Associate Professor Damon Jones had lunch with Diversity Day attendees to discuss a number of important topics.

After hearing from Warren, prospective students then met with Ariel Kalil, professor and Director of the Center for Human Potential and Public Policy, who serves as co-chair of the Diversity & Inclusion Advisory Board, before hearing from Terri Brady, director of leadership programs; Michael Belsky, executive director of the Center for Municipal Finance; Wai-Sinn Chan, senior associate director of Policy Labs, and finally Dean Katherine Baicker.

Diversity Day ended with a student panel moderated by MiPPS President Navas, who noted the importance of diversity beyond the recruitment stage: underrepresented minorities enroll, but what supports are in place to be sure they have a positive experience at the school?

“I’ve seen more intentionality, purpose, and strategy from the recruitment team. They’re saying, ‘We need to make inroads in other places,’ and that’s a long game,” Navas said. “But what are we doing beyond just bringing people here?”

And that point is key.

“When you have policymakers, you don’t want a homogeneous group of people who have no commonality with the people they’re working for,” said Sparkle Dalphinis, associate director of student recruitment for Harris. “Sometimes the quantitative numbers don’t tell the full story—the qualitative piece matters, too. How might this decision negatively impact certain populations? These are our future policymakers, so we want people with diverse perspectives to have a seat at the table.”

Michelle Hoereth, Assistant Director of Diversity and Inclusion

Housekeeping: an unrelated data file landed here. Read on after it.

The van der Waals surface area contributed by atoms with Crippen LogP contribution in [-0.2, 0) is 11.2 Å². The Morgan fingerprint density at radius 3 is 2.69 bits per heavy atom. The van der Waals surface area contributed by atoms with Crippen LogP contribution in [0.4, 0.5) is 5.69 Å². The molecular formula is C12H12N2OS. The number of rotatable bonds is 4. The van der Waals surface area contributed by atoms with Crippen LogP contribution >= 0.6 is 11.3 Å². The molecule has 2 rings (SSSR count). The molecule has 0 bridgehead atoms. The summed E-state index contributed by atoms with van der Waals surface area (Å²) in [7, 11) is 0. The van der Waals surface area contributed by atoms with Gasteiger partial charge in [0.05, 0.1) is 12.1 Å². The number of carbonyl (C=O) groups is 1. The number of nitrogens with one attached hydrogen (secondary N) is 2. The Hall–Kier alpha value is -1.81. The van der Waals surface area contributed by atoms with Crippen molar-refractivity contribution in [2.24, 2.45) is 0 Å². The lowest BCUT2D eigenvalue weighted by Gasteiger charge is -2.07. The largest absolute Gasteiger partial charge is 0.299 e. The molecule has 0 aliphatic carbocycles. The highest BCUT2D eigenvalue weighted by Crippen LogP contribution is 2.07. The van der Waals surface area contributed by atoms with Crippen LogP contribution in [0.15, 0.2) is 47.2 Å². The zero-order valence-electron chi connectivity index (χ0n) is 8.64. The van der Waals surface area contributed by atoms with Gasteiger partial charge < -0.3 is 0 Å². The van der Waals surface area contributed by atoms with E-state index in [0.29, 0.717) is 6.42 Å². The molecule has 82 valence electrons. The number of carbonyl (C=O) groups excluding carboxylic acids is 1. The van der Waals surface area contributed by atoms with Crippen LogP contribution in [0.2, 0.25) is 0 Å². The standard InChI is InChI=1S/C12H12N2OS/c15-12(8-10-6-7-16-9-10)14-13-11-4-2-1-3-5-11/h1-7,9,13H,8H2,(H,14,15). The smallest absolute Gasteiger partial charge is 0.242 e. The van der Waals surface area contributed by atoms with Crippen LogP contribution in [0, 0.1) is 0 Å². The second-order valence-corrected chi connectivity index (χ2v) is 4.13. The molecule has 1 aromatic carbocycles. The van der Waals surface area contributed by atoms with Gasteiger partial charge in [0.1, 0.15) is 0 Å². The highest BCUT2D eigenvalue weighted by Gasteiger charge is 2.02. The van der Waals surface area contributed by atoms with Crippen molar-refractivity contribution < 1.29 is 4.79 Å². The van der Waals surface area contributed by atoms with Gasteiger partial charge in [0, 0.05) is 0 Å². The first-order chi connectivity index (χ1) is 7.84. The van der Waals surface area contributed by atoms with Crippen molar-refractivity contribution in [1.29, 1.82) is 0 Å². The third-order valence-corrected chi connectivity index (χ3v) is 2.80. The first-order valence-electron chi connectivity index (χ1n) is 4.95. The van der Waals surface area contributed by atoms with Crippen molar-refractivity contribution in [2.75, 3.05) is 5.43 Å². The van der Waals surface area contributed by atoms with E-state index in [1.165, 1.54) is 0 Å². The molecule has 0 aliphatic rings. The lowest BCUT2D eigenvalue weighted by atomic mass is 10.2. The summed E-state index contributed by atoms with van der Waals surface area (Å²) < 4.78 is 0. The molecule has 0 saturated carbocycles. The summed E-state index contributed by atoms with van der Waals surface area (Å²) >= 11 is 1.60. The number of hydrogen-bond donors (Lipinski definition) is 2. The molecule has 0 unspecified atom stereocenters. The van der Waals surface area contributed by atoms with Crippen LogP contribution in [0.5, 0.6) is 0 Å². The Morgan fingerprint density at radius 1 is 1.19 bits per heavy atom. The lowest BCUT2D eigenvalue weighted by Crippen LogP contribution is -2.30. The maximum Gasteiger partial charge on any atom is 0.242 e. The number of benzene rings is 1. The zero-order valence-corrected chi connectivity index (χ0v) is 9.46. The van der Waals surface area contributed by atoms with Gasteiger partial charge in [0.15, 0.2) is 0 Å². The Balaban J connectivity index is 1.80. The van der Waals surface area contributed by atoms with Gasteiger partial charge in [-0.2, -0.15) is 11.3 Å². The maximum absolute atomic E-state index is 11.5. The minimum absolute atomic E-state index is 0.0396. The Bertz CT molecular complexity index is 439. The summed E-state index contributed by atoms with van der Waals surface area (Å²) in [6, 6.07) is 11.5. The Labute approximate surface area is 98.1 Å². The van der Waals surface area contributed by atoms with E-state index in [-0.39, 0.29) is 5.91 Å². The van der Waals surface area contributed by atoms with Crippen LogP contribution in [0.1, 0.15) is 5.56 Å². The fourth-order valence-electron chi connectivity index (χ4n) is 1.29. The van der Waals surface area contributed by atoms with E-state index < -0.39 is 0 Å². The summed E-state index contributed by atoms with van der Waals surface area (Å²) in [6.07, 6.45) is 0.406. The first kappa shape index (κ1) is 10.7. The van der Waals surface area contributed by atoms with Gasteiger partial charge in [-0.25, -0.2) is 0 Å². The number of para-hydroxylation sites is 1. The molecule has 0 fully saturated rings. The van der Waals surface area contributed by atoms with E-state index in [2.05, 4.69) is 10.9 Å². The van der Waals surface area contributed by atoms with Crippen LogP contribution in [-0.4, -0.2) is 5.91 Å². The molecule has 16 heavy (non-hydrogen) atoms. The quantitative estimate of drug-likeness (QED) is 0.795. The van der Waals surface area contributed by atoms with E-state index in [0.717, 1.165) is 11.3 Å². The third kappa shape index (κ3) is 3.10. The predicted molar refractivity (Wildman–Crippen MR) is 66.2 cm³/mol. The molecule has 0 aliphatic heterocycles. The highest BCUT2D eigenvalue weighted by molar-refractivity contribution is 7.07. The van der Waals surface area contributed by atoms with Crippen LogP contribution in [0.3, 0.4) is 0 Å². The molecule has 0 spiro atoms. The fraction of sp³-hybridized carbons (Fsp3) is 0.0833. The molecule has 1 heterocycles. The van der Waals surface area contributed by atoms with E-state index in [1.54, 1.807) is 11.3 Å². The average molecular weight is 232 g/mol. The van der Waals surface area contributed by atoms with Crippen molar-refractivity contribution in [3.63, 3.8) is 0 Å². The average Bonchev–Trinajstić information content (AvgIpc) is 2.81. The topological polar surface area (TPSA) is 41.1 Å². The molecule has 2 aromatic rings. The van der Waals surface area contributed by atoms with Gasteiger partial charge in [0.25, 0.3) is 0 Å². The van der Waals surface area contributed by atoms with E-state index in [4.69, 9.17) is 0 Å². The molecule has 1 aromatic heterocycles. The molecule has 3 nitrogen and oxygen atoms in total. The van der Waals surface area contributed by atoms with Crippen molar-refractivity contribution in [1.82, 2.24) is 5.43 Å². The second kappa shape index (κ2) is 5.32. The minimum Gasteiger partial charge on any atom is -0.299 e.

Some of the supports Harris offers are the aforementioned Assistant Director of Diversity and Inclusion, Michelle Hoereth, who, among other efforts, arranges to have speakers come to the school to discuss timely topics that relate to issues of diversity.

While Navas said there are members of the Harris administration that have gone out of their way to work with MiPPS to improve Harris’ diversity, she pointed out that MiPPS nearing its 20th anniversary can feel a bit bittersweet, a reminder of the long struggle for a valued place at the table.

“Almost 20 years ago, MiPPS was founded by students who didn’t feel represented in this space,” she said. “What those students wanted are some of the same things we still want: diverse professors, diverse students.”

Navas said diversity in public policy is crucial to creating the kind of world that doesn’t leave certain populations behind, and the Harris administration sees that idea as a major motivator behind its diversity efforts.

“Diversity is not an end result, but an ongoing conversation and commitment,” said Jeremy Edwards, a senior associate dean at Harris. “Creating a community of inclusion means that we all excel and thrive. That’s why we’re so focused here at Harris on creating an environment where a culture of inclusion can grow. We want to make certain that all students feel they belong, and everything that makes them who they are belongs here too.” 

Craig Warren, at the Minnesota Children’s Museum, is proud of the work Harris has done, but knows there’s still much work to do.